Sarah Tam ’17 knew she’d get a well-rounded education at Butler, but learning to fly? Not what she expected.
“Flying is pretty awesome,” said Tam, who takes to the air as the title character in Butler Theatre’s production of Karlsson on the Roof, February 18–21 and Feb. 25–28 in Lilly Hall Studio. “Once you get the hang of how it feels to be lifted, it can be really magical.”
Karlsson, a comic tale of childhood by Astrid Lindgren, known for her Pippi Longstocking series, tells the story of a lonely boy called Smidge. One day, Karlsson flies through Smidge’s window to be his friend. They get into all kinds of shenanigans together, but no one believes Smidge when he says that Karlsson is real.
For Tam, a Theatre major and English Writing minor from Columbus, Indiana, mastering the art of flight has been a step-by-step process. At first, she said, it felt like she was being dragged around in the air. But, as rehearsals have gone on, she’s gotten better. She now knows what to expect and how to manipulate her body around the harness and wires.
Getting Tam airborne required more than faith, trust, and pixie dust. It started with rigging hooked up by Troy Trinkle, who runs a local flying-effects company, Flying by Troy. He installed a system designed to make her flight look as natural as possible given the limited confines of the Studio Theatre.
“In a show like Peter Pan, we rely on gravity and body mass” to lift the actor, Trinkle said. “They don’t keep them in the air too long. But this show, we approached it with the thought that the character has a mechanical appendage, a propeller, so it wouldn’t be quick up and quick down. It would be nice and slow. So that’s the kind of flying we’re doing.”
Handling the rigging for the show will be Rebecca De Tar, a senior Theatre major and German minor from Indianapolis, and Bram Sheckels, a senior Arts Administration and Theatre major from Cincinnati, Ohio. De Tar has experience flying people—she worked on Tommy at Footlite Musicals in Indianapolis. She said the fly rig they’re using for Karlsson is a counterweight pulley system that makes lifting Tam a bit easier than if they were lifting her full body weight.
Sheckels is in charge of Tam’s vertical motion, and De Tar handles her horizontal motion.
“If any of the three of us are off in the time timing,” De Tar said, “then Sarah won’t fly as smoothly.”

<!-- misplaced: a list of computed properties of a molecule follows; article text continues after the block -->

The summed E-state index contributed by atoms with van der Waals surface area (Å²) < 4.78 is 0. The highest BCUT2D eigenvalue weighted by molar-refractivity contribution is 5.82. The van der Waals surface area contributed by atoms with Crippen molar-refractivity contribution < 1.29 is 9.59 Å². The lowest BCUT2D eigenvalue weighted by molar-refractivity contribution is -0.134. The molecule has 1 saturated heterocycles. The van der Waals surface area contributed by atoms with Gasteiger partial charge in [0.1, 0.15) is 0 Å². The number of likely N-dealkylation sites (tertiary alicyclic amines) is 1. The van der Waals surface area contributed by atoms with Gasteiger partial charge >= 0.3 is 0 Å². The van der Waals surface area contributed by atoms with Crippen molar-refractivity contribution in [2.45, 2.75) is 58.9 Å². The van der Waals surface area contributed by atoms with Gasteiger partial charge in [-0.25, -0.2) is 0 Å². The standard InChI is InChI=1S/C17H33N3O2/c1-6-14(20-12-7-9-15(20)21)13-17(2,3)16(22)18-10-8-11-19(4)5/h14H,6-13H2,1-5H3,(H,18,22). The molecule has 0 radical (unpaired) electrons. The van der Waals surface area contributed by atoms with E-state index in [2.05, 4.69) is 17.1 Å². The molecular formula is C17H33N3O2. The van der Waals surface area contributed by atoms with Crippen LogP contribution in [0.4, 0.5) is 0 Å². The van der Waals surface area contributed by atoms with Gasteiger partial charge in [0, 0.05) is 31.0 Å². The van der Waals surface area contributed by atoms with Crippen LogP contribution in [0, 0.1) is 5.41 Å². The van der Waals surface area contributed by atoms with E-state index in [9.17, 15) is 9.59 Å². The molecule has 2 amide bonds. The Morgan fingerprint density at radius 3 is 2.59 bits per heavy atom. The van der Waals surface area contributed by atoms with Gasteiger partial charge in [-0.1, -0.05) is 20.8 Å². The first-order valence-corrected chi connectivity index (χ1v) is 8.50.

And that, said Trinkle, is what audience members often fail to recognize—that getting a performer to fly is a painstaking process.
“People underestimate that—that it’s only technical and it’s not artistic,” he said. “When I started talking about this last year with the production team, I said that, if you want movements to be fluid and make sense, you have to be willing to devote as much time to the flying as you would be willing to devote to learning the lines and walking through the blocking.”
Tam said audience members will see that she and the rest of the cast and crew have done just that.
“Karlsson has been a fun, challenging show,” she said, “and I’m looking forward to opening.”
Karlsson on the Roof
February 17 – 7:00 PM (preview performance)
February 18 – 11:45 AM and 7:00 PM
February 19 – 7:00 PM
February 20 – 7:00 PM
February 21 – 2:00 PM
February 25 – 7:00 PM
February 26 – 7:00 PM
February 27 – 7:00 PM
February 28 – 2:00 PM
Tickets are $5 for students with ID, $10 for seniors, and $15 for adults. They are available in person at the Clowes Box office or https://oss.ticketmaster.com/aps/schrott/EN/buy/browse
Cast (hometown) and roles:
Sarah Tam (Columbus, Indiana), Karlsson on the Roof
Vicki Betances (Warsaw, Indiana), Smidge, Steven Stevenson
Nicole Bailey (La Grange, Indiana), Miss Elsa Buck
Casey Lowenthal (Westville, Indiana), Mum, Mrs. Stevenson
Jeff Bird (Muncie, Indiana), Dad, Mr. Stevenson
Kylene Warne (Nashville, Indiana), Sally Stevenson
Peter Jones (Lakewood, Ohio), Seb Stevenson
Elliot Waples (Indianapolis), George
Haley Loquercio (Chicago), Spike
Lexi Rohrer (Lexington, Kentucky), Rollo